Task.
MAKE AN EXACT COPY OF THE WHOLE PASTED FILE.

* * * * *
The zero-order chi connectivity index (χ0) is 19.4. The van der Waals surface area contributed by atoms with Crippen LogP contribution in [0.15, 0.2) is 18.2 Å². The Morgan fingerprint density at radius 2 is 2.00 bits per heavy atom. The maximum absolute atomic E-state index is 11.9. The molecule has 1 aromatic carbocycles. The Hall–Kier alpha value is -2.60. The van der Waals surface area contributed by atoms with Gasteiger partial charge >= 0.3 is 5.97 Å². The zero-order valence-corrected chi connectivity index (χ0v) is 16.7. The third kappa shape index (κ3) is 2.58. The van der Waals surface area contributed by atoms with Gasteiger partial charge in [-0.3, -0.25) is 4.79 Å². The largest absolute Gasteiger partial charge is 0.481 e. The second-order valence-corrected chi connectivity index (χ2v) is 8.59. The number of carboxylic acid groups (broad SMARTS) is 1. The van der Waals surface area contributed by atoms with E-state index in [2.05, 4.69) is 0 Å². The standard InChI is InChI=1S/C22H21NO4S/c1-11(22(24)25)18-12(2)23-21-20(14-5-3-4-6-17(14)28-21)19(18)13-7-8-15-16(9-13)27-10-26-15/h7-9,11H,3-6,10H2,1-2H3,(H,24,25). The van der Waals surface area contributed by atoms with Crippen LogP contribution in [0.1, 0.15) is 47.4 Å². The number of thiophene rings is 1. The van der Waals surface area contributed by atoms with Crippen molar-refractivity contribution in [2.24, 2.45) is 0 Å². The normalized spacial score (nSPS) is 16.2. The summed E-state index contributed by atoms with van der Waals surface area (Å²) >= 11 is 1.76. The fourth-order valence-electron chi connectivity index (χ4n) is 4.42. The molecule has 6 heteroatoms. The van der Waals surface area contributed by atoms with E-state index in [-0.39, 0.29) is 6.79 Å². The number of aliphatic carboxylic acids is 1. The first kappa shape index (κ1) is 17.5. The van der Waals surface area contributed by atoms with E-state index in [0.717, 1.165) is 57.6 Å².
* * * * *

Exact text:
The zero-order chi connectivity index (χ0) is 19.4. The van der Waals surface area contributed by atoms with Crippen LogP contribution in [0.15, 0.2) is 18.2 Å². The Morgan fingerprint density at radius 2 is 2.00 bits per heavy atom. The maximum absolute atomic E-state index is 11.9. The molecule has 1 aromatic carbocycles. The Hall–Kier alpha value is -2.60. The van der Waals surface area contributed by atoms with Gasteiger partial charge >= 0.3 is 5.97 Å². The zero-order valence-corrected chi connectivity index (χ0v) is 16.7. The third kappa shape index (κ3) is 2.58. The van der Waals surface area contributed by atoms with Gasteiger partial charge in [-0.3, -0.25) is 4.79 Å². The largest absolute Gasteiger partial charge is 0.481 e. The second-order valence-corrected chi connectivity index (χ2v) is 8.59. The number of carboxylic acid groups (broad SMARTS) is 1. The van der Waals surface area contributed by atoms with E-state index in [2.05, 4.69) is 0 Å². The standard InChI is InChI=1S/C22H21NO4S/c1-11(22(24)25)18-12(2)23-21-20(14-5-3-4-6-17(14)28-21)19(18)13-7-8-15-16(9-13)27-10-26-15/h7-9,11H,3-6,10H2,1-2H3,(H,24,25). The van der Waals surface area contributed by atoms with Crippen LogP contribution in [0.1, 0.15) is 47.4 Å². The number of thiophene rings is 1. The van der Waals surface area contributed by atoms with Crippen molar-refractivity contribution in [2.24, 2.45) is 0 Å². The normalized spacial score (nSPS) is 16.2. The summed E-state index contributed by atoms with van der Waals surface area (Å²) >= 11 is 1.76. The fourth-order valence-electron chi connectivity index (χ4n) is 4.42. The molecule has 6 heteroatoms. The van der Waals surface area contributed by atoms with E-state index in [-0.39, 0.29) is 6.79 Å². The number of aliphatic carboxylic acids is 1. The first kappa shape index (κ1) is 17.5. The van der Waals surface area contributed by atoms with E-state index in [0.717, 1.165) is 57.6 Å².